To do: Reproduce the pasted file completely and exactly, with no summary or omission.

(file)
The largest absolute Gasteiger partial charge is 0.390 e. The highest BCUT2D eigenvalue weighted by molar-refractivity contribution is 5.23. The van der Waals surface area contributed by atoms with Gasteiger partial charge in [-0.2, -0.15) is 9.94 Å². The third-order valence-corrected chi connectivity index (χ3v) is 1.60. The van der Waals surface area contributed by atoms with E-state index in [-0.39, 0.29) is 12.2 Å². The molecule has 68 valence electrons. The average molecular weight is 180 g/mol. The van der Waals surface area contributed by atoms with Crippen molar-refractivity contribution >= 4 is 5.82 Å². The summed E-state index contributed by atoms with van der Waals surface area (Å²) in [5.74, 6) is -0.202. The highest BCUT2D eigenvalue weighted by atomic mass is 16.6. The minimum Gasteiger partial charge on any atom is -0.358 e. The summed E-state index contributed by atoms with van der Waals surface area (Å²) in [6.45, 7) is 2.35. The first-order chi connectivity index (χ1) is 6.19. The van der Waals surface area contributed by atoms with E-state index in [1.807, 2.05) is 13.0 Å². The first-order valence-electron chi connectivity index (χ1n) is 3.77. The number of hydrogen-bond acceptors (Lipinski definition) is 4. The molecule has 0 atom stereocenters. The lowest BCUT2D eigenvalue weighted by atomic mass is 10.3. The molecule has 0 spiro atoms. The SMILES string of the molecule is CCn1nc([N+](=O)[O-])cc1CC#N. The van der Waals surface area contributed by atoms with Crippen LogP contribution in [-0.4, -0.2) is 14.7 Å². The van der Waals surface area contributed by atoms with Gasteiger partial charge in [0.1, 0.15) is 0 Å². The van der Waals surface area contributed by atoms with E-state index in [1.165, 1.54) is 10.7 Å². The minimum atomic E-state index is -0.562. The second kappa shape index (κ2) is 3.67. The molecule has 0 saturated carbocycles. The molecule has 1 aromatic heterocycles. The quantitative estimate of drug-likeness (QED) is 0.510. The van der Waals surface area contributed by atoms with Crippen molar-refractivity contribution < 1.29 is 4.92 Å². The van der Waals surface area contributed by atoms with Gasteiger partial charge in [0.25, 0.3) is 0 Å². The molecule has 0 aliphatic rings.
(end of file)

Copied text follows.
The largest absolute Gasteiger partial charge is 0.390 e. The highest BCUT2D eigenvalue weighted by molar-refractivity contribution is 5.23. The van der Waals surface area contributed by atoms with Gasteiger partial charge in [-0.2, -0.15) is 9.94 Å². The third-order valence-corrected chi connectivity index (χ3v) is 1.60. The van der Waals surface area contributed by atoms with E-state index in [-0.39, 0.29) is 12.2 Å². The molecule has 68 valence electrons. The average molecular weight is 180 g/mol. The van der Waals surface area contributed by atoms with Crippen molar-refractivity contribution >= 4 is 5.82 Å². The summed E-state index contributed by atoms with van der Waals surface area (Å²) in [5.74, 6) is -0.202. The highest BCUT2D eigenvalue weighted by atomic mass is 16.6. The minimum Gasteiger partial charge on any atom is -0.358 e. The summed E-state index contributed by atoms with van der Waals surface area (Å²) in [6.45, 7) is 2.35. The first-order chi connectivity index (χ1) is 6.19. The van der Waals surface area contributed by atoms with E-state index in [1.807, 2.05) is 13.0 Å². The first-order valence-electron chi connectivity index (χ1n) is 3.77. The number of hydrogen-bond acceptors (Lipinski definition) is 4. The molecule has 0 atom stereocenters. The lowest BCUT2D eigenvalue weighted by atomic mass is 10.3. The molecule has 0 spiro atoms. The SMILES string of the molecule is CCn1nc([N+](=O)[O-])cc1CC#N. The van der Waals surface area contributed by atoms with Crippen LogP contribution in [-0.4, -0.2) is 14.7 Å². The van der Waals surface area contributed by atoms with Gasteiger partial charge in [0.1, 0.15) is 0 Å². The van der Waals surface area contributed by atoms with E-state index in [1.165, 1.54) is 10.7 Å². The minimum atomic E-state index is -0.562. The second kappa shape index (κ2) is 3.67. The molecule has 0 saturated carbocycles. The molecule has 1 aromatic heterocycles. The quantitative estimate of drug-likeness (QED) is 0.510. The van der Waals surface area contributed by atoms with Crippen molar-refractivity contribution < 1.29 is 4.92 Å². The van der Waals surface area contributed by atoms with Gasteiger partial charge in [0.25, 0.3) is 0 Å². The molecule has 0 aliphatic rings.